By WVUA 23 Student Reporter Sam Luther
An Alabama doctor is helping people overcome their peanut and nut allergies with some groundbreaking research.
Dr. Carolyn Comer at the Alabama Asthma and Allergy Center in Birmingham treats people by oral immunotheraphy, a relatively new way of tackling allergies. It works a little bit like a shot: Patients are given minute amounts of a protein in the food they have an allergy for. Each week, patients are exposed to a higher dose, until they’re capable of handling a serving size.
For peanut allergies patients start out taking 2 micrograms (0.002 milligrams) a day, which is basically a tiny speck, Comer said. Each week, patients come in and take an increasing amount under supervision. A full course of treatment for a peanut allergy takes between 21 and 29 weeks, depending on the severity of the allergy.
“It’s all about safety,” Comer said. “We want to make this safe, it needs to be in an office in a dedicated space with staff trained to treat emergency anaphylaxis.”
The goal for peanut allergies, Comer said, is reaching a dose of eight peanuts a day.
“At that amount, they’re basically desensitized and don’t have to worry about accidental ingestion,” she said. “There’s no longer reading labels.”
A lot of people who have severe peanut allergies must avoid any place peanuts may be present in abundance, such as sporting events. Some have allergies so bad they cannot be in the same room with a peanut butter sandwich, and that’s what they’re trying to cure, Comer said.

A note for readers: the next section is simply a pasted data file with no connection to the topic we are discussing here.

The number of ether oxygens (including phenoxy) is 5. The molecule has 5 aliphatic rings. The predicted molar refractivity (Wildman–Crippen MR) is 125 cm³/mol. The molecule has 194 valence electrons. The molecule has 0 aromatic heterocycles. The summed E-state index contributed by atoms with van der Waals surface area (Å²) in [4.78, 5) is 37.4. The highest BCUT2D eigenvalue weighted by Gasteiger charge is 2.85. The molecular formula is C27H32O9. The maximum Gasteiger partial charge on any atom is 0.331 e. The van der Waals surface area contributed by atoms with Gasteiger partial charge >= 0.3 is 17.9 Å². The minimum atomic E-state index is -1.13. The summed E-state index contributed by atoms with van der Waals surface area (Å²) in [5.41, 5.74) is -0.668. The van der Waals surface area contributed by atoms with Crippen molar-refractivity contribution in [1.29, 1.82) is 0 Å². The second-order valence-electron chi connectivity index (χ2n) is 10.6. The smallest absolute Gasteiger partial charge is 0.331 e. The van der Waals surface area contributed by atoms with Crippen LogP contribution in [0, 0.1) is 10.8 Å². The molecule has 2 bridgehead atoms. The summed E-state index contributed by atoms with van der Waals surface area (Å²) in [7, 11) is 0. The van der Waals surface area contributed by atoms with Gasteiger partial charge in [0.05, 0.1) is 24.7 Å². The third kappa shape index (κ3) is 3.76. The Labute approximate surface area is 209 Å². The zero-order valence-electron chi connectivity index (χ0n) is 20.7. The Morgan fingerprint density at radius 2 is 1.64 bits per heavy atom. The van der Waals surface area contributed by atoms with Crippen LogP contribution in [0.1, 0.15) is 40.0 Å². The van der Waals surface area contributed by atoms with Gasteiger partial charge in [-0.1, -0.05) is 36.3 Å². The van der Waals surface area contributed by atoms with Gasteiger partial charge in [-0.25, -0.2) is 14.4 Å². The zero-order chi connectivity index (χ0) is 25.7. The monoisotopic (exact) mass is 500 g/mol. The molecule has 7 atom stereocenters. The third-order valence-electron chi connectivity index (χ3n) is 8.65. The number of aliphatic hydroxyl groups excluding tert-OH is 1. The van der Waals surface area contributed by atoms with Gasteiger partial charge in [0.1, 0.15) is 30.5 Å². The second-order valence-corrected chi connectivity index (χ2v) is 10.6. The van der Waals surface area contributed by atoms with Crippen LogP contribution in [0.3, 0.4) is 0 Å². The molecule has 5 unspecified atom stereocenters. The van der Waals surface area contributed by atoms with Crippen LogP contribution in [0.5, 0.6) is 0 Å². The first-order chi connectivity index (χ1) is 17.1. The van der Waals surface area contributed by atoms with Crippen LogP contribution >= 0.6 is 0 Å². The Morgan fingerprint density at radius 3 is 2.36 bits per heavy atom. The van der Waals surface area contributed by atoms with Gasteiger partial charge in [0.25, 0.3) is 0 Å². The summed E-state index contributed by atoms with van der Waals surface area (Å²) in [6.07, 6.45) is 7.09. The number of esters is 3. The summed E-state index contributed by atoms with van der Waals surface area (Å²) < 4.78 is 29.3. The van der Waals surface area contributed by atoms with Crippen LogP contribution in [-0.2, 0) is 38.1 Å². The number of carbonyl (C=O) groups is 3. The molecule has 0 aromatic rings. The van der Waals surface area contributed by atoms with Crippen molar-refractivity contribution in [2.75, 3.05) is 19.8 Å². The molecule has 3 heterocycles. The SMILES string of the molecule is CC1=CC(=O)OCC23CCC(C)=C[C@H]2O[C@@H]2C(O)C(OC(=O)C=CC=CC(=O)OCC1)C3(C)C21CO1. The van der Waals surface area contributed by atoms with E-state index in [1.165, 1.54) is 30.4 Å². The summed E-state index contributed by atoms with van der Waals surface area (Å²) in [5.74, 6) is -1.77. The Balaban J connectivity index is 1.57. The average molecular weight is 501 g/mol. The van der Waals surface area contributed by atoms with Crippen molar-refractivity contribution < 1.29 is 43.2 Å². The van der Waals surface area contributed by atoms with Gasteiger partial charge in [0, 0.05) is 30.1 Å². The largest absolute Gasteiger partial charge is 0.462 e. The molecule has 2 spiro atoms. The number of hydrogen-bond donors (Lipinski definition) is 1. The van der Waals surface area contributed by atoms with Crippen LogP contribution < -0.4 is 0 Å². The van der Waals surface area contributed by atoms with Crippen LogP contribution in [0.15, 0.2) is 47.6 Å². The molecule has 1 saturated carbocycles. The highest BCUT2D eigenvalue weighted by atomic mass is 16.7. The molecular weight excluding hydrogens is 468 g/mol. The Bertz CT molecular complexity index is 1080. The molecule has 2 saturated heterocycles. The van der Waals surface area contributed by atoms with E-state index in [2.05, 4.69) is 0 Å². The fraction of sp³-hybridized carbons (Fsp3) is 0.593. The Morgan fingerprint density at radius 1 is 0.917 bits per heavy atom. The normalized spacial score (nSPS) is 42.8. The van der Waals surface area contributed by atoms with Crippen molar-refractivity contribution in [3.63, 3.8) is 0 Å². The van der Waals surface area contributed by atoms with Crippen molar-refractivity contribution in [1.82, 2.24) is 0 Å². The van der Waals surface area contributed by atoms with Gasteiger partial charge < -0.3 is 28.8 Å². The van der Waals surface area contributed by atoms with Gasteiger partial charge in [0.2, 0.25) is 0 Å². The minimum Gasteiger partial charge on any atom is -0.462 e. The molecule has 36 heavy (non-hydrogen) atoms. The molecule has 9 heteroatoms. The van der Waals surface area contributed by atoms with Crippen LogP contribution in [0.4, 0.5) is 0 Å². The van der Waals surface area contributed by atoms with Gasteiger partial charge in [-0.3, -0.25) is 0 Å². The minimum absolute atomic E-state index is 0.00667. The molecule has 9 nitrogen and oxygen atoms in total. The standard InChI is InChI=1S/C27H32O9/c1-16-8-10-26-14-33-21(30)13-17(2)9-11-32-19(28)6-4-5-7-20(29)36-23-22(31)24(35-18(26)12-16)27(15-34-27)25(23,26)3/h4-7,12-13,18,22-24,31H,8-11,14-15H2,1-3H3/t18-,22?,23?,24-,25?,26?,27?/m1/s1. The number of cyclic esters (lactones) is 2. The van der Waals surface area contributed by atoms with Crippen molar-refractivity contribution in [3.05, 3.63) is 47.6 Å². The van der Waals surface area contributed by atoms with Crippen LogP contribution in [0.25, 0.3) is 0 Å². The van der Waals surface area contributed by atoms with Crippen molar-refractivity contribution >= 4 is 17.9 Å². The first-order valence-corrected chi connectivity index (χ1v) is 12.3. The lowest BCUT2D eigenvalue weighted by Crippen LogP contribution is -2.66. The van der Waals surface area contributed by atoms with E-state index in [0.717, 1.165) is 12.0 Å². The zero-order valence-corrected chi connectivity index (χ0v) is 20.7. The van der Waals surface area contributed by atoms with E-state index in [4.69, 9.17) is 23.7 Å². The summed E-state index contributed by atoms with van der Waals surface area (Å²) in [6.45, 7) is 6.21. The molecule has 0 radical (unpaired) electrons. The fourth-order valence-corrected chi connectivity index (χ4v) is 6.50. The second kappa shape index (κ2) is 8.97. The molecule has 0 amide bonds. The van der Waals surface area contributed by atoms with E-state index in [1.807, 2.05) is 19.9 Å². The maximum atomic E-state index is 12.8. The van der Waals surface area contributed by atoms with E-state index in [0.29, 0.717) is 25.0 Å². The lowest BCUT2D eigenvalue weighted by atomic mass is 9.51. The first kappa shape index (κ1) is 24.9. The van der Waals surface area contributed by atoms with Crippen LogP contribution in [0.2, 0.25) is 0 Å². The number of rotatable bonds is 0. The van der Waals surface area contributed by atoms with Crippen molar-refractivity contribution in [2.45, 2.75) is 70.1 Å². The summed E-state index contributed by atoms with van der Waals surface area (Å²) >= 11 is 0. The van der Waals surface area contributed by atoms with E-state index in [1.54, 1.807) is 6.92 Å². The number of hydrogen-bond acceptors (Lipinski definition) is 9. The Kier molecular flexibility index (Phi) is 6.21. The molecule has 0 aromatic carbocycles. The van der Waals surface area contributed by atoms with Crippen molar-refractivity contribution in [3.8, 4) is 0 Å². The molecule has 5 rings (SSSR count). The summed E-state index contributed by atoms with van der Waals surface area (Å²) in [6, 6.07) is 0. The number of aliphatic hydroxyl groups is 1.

“This is basically giving them the freedom to live a normal life,” she said.
A normal life is exactly what Mitchell McEver hopes he’ll have by the time he finishes treatment.
“I’ve been allergic to peanuts my whole life, and that’s obviously a difficult way to grow up,” McEver said. “This therapy provides me an opportunity to kind of be released from all the burdens that allergy carries.”
Growing up, McEver said he couldn’t eat at friends’ houses because he was afraid they’d have peanuts or have items cross-contaminated with peanuts. Restaurants could cause problems if food was cross-contaminated, and items without an ingredients list were a definite no-no. But he’s hoping that will change soon.
McEver takes his peanut dose every night after eating dinner, and goes to the clinic once a week for an evaluation and increased dose.
“It’s really important that I stay on that dosing schedule so we can complete this as fast as possible,” he said.
You may not have heard about such therapy yet because it’s still a brand new treatment, Comer said, but it has been studied for about a decade and is proven effective.
There are certainly risks to such treatment, Comer said, but they’re about the same as accidentally being exposed to an allergen during the course of a normal day. That’s why patients are monitored before, during and after treatment at the office and at home.
The Alabama Asthma and Allergy Center has treated 72 patients with about 7,000 doses, Comer said. Of those, only two patients had a reaction severe enough to require medication.
But even after going through treatment, patients are required to keep their desensitization up by ingesting a full dose of their allergen every day. For peanut allergy sufferers, that’s eight peanuts.
Many insurance providers cover oral immunotherapy, so if you think you or a family member could benefit, check with your doctor and provider.